“Hypnobirthing?” inquired my husband. “Isn’t that, like… whale music and stuff?”
I was seven months pregnant, and as curious as he was. I’d given birth twice before to two healthy children. The labours had been short and I’d managed on gas and air. Despite that, I’d found my second labour frightening. I was induced a week before the baby was due, because of anxiety – we’d had a late miscarriage under a year before, and I was paranoid about the movements. My body didn’t feel ready, and the experience was brutal – I remembered each contraction like a mountainous wave; feeling adrift and helpless.
So this time, for the third (and, my husband insisted, last) labour, I wanted something different. I craved techniques I could draw on; something to give the illusion of control. So, despite being a previous sceptic, I thought I’d give hypnobirthing a try – and turned to Gin Fund for recommendations.
Following some helpful reviews, we booked a course with Gina Potts in Blackheath (www.zenbirth.co.uk). Before the classes started, Gina sent us some audio recordings so we could practice. In her slow, comforting voice, she took us through visualisation exercises – one relating to colours and fish underwater, another focused on the body. We both found them helpful in dealing with work fear on a Sunday evenings – both of us falling into a deep sleep.
On a Sunday in October, we found ourselves at Gina’s studio in Blackheath Standard – the first of two, day-long sessions. Both of us were unsure what to expect – just relieved to have sorted out the logistics of childcare for our two, older children. There were eight other couples, and we settled on yoga mats and beanbags around the room.
Gina started by asking us to associate words with childbirth. The results were predictable – the class members (most of whom were having their first child) recorded words like “fear”, “pain” and “helpless”.
She then took us through the theory of hynobirthing. In a nutshell, this is that womens’ bodies are well adapted for giving birth. But when the woman is fearful (perhaps because of scare stories, or a negative hospital atmosphere), blood is diverted from this task. The body is in conflict, with the fear fighting against the task of opening and expelling. This creates a feedback loop whereby more fear and tension is created, and then more pain. Hypnobirthing aims to prevent this by relaxing the mind, so it can allow the body to do its work.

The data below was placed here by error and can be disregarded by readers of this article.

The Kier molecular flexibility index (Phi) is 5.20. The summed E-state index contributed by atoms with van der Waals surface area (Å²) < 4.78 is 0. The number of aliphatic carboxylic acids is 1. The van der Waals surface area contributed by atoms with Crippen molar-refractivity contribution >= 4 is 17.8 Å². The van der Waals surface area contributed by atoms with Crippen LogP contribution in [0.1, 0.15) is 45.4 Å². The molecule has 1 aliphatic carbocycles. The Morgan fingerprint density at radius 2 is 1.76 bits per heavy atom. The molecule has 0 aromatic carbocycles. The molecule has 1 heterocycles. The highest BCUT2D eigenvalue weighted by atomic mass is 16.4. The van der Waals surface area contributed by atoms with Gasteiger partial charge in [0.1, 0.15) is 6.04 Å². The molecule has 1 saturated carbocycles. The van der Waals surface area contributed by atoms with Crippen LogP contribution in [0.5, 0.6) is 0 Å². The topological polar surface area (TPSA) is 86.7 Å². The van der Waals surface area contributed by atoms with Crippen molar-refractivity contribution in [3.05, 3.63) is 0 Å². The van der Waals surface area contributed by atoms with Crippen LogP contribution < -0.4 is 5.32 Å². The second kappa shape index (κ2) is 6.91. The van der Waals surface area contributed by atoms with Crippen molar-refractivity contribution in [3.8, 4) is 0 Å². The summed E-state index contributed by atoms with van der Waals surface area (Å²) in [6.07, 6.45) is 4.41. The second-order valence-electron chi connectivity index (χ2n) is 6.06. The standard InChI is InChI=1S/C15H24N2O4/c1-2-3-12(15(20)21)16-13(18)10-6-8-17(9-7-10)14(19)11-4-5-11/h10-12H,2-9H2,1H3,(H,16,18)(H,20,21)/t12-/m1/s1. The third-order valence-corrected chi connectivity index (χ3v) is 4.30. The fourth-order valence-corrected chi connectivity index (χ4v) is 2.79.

That made logical sense to me. But my next question was – how could it be achieved? How could you stay relaxed in the face of such an unpredictable process?
The rest of the sessions focused on techniques for achieving this – both physical and mental. On the physical side, Gina took us through breathing exercises – both ‘up’ breathing for contractions, and ‘down’ breathing for the act of birth itself. She took us through ways to create the ideal atmosphere for birth – think darkness, peace, minimal interruptions. In other words, the sort of environment a cat seeks when it goes to the airing cupboard to have kittens. On the psychological side, she led us through deep relaxation exercises which can be repeated during Labour.
At no point at all were we hypnotised in a David Blane, run-into-the-street-naked way. It was about finding a way to relax and go to a safe place mentally. The birth partner had an important role in this, Gina explained. They were given a series of ‘prompts’ – relaxing phrases and touches which, if practiced, would lead their partner to let go in an instant.
We left the class feeling we’d learnt something valuable, with application beyond childbirth. Gina’s professional and sensible advice, her warm persona, and her soothing voice on the recordings, stayed with us. Now it was time to see if it worked in practice.